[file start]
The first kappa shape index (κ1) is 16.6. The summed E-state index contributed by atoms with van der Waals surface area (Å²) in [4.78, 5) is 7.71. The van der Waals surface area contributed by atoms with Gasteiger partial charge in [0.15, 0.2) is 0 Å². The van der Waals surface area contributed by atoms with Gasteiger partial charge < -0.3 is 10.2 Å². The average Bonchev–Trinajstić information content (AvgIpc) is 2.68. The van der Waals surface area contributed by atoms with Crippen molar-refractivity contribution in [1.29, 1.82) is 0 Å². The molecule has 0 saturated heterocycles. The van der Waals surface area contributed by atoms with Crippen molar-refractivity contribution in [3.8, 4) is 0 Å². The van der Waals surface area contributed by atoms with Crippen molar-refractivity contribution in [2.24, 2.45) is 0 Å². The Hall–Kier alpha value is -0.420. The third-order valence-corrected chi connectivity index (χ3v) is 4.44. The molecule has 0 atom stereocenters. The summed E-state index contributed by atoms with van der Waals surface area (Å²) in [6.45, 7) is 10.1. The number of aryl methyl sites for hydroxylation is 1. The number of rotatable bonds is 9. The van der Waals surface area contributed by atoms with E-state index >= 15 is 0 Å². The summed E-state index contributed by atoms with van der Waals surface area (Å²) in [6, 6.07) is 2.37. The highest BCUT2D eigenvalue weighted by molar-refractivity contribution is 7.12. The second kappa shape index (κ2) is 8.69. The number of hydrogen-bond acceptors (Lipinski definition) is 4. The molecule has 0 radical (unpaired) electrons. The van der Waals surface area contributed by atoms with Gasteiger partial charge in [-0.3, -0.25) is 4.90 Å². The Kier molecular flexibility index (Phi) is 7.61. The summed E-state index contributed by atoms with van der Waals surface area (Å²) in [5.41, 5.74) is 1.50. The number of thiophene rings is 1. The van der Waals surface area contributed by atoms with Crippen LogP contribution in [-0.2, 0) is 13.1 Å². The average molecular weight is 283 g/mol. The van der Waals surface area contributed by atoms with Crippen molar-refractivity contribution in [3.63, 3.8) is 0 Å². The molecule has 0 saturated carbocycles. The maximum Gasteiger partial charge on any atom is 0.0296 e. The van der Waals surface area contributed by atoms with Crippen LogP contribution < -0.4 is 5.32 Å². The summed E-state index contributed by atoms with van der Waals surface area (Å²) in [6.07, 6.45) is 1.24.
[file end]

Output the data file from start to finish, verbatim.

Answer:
The first kappa shape index (κ1) is 16.6. The summed E-state index contributed by atoms with van der Waals surface area (Å²) in [4.78, 5) is 7.71. The van der Waals surface area contributed by atoms with Gasteiger partial charge in [0.15, 0.2) is 0 Å². The van der Waals surface area contributed by atoms with Gasteiger partial charge < -0.3 is 10.2 Å². The average Bonchev–Trinajstić information content (AvgIpc) is 2.68. The van der Waals surface area contributed by atoms with Crippen molar-refractivity contribution in [1.29, 1.82) is 0 Å². The molecule has 0 saturated heterocycles. The van der Waals surface area contributed by atoms with Crippen molar-refractivity contribution in [3.8, 4) is 0 Å². The van der Waals surface area contributed by atoms with Crippen molar-refractivity contribution in [2.24, 2.45) is 0 Å². The Hall–Kier alpha value is -0.420. The third-order valence-corrected chi connectivity index (χ3v) is 4.44. The molecule has 0 atom stereocenters. The summed E-state index contributed by atoms with van der Waals surface area (Å²) in [6.45, 7) is 10.1. The number of aryl methyl sites for hydroxylation is 1. The number of rotatable bonds is 9. The van der Waals surface area contributed by atoms with E-state index >= 15 is 0 Å². The summed E-state index contributed by atoms with van der Waals surface area (Å²) in [6, 6.07) is 2.37. The highest BCUT2D eigenvalue weighted by molar-refractivity contribution is 7.12. The second kappa shape index (κ2) is 8.69. The number of hydrogen-bond acceptors (Lipinski definition) is 4. The molecule has 0 radical (unpaired) electrons. The van der Waals surface area contributed by atoms with Gasteiger partial charge in [-0.3, -0.25) is 4.90 Å². The Kier molecular flexibility index (Phi) is 7.61. The summed E-state index contributed by atoms with van der Waals surface area (Å²) in [5.41, 5.74) is 1.50. The number of thiophene rings is 1. The van der Waals surface area contributed by atoms with Crippen LogP contribution in [-0.2, 0) is 13.1 Å². The average molecular weight is 283 g/mol. The van der Waals surface area contributed by atoms with Crippen molar-refractivity contribution in [3.63, 3.8) is 0 Å². The molecule has 0 saturated carbocycles. The maximum Gasteiger partial charge on any atom is 0.0296 e. The van der Waals surface area contributed by atoms with Crippen LogP contribution < -0.4 is 5.32 Å². The summed E-state index contributed by atoms with van der Waals surface area (Å²) in [6.07, 6.45) is 1.24.